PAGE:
Use the principles of war in your next presentation

In business, we may tend to think of our competitors as “the enemy.” But, we rarely engage our competitors directly. Rather, we fight a two-front battle against forces that have the power to utterly destroy our ability and will to fight. Those forces are one, our customer, and two, ourselves. The customer can slowly whittle away our resources and stamina by constantly changing goals and objectives. As for waging war against ourselves, we face tight financial resources, misused personnel, overly and needlessly complicated processes, uneventful meetings and working at cross-purposes.

The combat analogy may ring true in particular disciplines or industries where you may be working with former or retired military personnel. Consider the most recent release of the U.S. Army Field Manual FM 3-0, which outlines the nine Principles of War. These principles, in one form or another, have been codified by major armies around the world. They present the modern war fighter with an arsenal of ideas aimed at securing victory on the battlefield. In business, these same principles can be applied to our activities to improve our chances of success.

This framework could be adapted to guide just about any business project. I would suggest downloading the manual and using it as a prop when using this analogy and presenting a plan in these nine stages. You could hand out a copy to everyone, but don’t expect everyone to read it. It is a strong theme that should get your team excited. You may want to dress in army fatigues or even better — get someone on you team with a military background to set the stage for a project that could be organized across these nine steps.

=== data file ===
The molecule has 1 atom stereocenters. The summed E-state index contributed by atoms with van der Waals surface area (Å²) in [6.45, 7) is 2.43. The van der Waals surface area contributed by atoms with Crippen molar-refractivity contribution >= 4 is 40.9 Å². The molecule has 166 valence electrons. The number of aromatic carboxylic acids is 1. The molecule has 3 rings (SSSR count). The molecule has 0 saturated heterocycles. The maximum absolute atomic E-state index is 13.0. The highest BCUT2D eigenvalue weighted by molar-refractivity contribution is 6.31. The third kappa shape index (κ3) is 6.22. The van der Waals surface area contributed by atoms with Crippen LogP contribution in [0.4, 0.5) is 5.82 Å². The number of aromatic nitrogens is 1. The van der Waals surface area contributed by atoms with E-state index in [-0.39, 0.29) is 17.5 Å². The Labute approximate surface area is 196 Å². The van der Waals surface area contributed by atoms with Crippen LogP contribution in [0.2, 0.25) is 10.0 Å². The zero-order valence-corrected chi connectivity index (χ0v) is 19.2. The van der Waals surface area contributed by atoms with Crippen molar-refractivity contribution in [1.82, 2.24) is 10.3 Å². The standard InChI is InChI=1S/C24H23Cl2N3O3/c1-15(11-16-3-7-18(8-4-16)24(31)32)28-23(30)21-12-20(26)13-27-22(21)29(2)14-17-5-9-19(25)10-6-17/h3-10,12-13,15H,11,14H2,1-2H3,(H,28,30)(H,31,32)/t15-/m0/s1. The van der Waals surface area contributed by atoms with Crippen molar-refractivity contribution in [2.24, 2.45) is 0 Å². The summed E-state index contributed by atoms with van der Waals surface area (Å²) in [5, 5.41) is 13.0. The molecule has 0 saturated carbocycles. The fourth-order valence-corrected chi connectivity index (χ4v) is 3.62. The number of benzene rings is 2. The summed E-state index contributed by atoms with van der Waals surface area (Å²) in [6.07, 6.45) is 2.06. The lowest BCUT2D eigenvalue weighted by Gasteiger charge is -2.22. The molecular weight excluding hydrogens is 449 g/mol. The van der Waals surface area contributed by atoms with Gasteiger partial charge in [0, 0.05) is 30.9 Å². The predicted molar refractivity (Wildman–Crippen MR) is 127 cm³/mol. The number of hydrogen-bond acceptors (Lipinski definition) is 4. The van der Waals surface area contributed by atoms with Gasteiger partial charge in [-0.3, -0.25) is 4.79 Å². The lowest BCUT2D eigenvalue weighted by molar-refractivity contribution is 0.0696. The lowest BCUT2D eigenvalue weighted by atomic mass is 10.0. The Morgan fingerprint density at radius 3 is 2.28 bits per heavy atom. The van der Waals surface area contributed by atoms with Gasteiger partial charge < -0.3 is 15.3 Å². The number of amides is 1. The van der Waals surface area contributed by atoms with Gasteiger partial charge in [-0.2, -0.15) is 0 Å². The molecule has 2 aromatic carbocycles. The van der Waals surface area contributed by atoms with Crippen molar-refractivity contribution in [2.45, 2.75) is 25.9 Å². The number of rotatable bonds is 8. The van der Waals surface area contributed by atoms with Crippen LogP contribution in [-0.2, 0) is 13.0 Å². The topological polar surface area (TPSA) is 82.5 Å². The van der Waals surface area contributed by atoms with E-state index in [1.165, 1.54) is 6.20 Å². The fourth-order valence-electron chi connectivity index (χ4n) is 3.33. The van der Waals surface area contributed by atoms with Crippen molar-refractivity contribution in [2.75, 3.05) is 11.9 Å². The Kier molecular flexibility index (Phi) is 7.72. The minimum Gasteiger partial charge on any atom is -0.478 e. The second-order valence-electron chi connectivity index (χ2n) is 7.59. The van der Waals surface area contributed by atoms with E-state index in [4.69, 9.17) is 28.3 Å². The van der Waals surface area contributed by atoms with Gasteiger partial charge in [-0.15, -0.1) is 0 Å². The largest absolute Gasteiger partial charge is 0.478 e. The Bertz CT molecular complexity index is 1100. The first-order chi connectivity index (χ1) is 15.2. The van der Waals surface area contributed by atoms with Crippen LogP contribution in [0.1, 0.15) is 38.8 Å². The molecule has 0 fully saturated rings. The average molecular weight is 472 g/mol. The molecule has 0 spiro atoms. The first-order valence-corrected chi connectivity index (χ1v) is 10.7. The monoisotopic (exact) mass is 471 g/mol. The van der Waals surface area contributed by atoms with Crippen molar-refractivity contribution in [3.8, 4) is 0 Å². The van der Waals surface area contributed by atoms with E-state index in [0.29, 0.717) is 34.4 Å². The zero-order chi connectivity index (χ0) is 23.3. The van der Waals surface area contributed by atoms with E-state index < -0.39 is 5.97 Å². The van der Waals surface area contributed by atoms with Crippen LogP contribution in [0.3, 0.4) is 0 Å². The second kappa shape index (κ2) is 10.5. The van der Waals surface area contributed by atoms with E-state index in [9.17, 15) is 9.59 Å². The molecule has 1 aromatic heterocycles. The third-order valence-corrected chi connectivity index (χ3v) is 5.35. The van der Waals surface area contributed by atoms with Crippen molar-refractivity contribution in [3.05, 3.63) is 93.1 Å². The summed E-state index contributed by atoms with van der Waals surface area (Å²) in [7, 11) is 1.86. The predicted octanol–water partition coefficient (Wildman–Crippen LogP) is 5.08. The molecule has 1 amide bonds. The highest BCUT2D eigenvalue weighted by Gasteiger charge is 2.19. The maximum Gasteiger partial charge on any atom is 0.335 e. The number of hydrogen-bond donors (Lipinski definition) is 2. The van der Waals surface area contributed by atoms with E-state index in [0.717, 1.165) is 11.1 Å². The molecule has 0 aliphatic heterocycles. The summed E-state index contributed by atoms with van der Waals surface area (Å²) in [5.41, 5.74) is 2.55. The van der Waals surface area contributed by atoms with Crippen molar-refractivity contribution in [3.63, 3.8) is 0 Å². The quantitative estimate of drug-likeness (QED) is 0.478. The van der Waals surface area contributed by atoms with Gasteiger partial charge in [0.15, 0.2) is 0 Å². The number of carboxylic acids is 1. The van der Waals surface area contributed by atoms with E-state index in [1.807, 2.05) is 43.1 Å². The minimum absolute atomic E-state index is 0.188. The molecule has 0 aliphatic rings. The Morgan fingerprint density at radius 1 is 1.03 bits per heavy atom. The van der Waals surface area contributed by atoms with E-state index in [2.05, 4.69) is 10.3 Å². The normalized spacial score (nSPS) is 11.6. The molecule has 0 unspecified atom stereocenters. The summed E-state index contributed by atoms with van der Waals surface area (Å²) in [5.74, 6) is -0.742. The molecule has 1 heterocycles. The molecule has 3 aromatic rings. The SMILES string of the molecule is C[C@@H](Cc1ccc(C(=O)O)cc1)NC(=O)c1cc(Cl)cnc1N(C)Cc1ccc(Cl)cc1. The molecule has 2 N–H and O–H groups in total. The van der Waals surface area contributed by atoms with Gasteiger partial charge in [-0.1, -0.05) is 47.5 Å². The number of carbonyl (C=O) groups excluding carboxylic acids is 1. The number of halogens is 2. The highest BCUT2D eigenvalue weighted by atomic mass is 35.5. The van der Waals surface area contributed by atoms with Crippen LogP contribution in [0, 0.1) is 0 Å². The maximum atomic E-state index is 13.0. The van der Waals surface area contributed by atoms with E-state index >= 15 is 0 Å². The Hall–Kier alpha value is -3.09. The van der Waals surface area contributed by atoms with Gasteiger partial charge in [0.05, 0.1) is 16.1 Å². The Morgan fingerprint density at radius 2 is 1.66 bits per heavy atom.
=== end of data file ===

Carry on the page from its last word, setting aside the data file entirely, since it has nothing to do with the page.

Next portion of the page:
1. OBJECTIVE: Direct every military operation toward a clearly defined, decisive and attainable objective.

2. OFFENSIVE: Seize, retain and exploit the initiative.

3. MASS: Concentrate the effects of combat power at the decisive place and time.

4. ECONOMY OF FORCE: Allocate minimum essential combat power to secondary efforts.

5. MANEUVER: Place the enemy in a disadvantageous position through the flexible application of combat power.

6. UNITY OF COMMAND: For every objective, ensure unity of effort under one responsible commander.

7. SECURITY: Never permit the enemy to acquire an unexpected advantage.

8. SURPRISE: Strike the enemy at a time or place in a manner for which he is unprepared.

9. SIMPLICITY: Prepare clear, uncomplicated plans and clear, concise orders to ensure thorough understanding.

The manual states “The principles of war are not a checklist. They do not apply in the same way to every situation.” The military endorses adaptability on the battlefield and this make the framework very flexible. This could also be used to drive brainstorming on a problem issue, you could organize breakout groups in these nine categories see how our teams can adapt the thinking to their problem.

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photo by familymwr

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